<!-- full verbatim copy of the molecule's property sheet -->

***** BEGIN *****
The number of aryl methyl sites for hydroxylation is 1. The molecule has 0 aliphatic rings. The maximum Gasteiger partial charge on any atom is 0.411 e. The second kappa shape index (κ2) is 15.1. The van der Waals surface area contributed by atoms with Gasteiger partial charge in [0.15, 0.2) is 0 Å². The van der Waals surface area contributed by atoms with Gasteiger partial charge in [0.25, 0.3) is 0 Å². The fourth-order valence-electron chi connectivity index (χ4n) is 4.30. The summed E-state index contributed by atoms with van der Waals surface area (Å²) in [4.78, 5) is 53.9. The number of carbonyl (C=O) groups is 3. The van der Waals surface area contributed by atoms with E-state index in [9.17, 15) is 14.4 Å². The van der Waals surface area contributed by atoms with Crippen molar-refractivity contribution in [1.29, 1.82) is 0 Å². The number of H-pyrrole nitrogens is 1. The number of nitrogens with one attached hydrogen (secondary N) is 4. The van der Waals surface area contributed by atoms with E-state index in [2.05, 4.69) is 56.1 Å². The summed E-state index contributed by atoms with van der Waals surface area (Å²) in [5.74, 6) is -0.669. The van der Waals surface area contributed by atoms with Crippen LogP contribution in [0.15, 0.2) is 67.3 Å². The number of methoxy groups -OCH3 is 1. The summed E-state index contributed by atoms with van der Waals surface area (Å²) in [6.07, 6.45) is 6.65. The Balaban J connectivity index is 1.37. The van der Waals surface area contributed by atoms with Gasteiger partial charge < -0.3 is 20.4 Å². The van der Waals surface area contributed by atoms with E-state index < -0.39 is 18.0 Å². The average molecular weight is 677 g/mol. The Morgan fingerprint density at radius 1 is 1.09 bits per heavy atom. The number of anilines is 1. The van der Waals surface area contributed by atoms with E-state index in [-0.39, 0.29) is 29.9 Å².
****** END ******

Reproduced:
The number of aryl methyl sites for hydroxylation is 1. The molecule has 0 aliphatic rings. The maximum Gasteiger partial charge on any atom is 0.411 e. The second kappa shape index (κ2) is 15.1. The van der Waals surface area contributed by atoms with Gasteiger partial charge in [0.15, 0.2) is 0 Å². The van der Waals surface area contributed by atoms with Gasteiger partial charge in [0.25, 0.3) is 0 Å². The fourth-order valence-electron chi connectivity index (χ4n) is 4.30. The summed E-state index contributed by atoms with van der Waals surface area (Å²) in [4.78, 5) is 53.9. The number of carbonyl (C=O) groups is 3. The van der Waals surface area contributed by atoms with E-state index in [9.17, 15) is 14.4 Å². The van der Waals surface area contributed by atoms with Crippen molar-refractivity contribution in [1.29, 1.82) is 0 Å². The number of H-pyrrole nitrogens is 1. The number of nitrogens with one attached hydrogen (secondary N) is 4. The van der Waals surface area contributed by atoms with E-state index in [2.05, 4.69) is 56.1 Å². The summed E-state index contributed by atoms with van der Waals surface area (Å²) in [5.74, 6) is -0.669. The van der Waals surface area contributed by atoms with Crippen LogP contribution in [0.15, 0.2) is 67.3 Å². The number of methoxy groups -OCH3 is 1. The summed E-state index contributed by atoms with van der Waals surface area (Å²) in [6.07, 6.45) is 6.65. The Balaban J connectivity index is 1.37. The van der Waals surface area contributed by atoms with Gasteiger partial charge < -0.3 is 20.4 Å². The van der Waals surface area contributed by atoms with E-state index < -0.39 is 18.0 Å². The average molecular weight is 677 g/mol. The Morgan fingerprint density at radius 1 is 1.09 bits per heavy atom. The number of anilines is 1. The van der Waals surface area contributed by atoms with E-state index in [-0.39, 0.29) is 29.9 Å².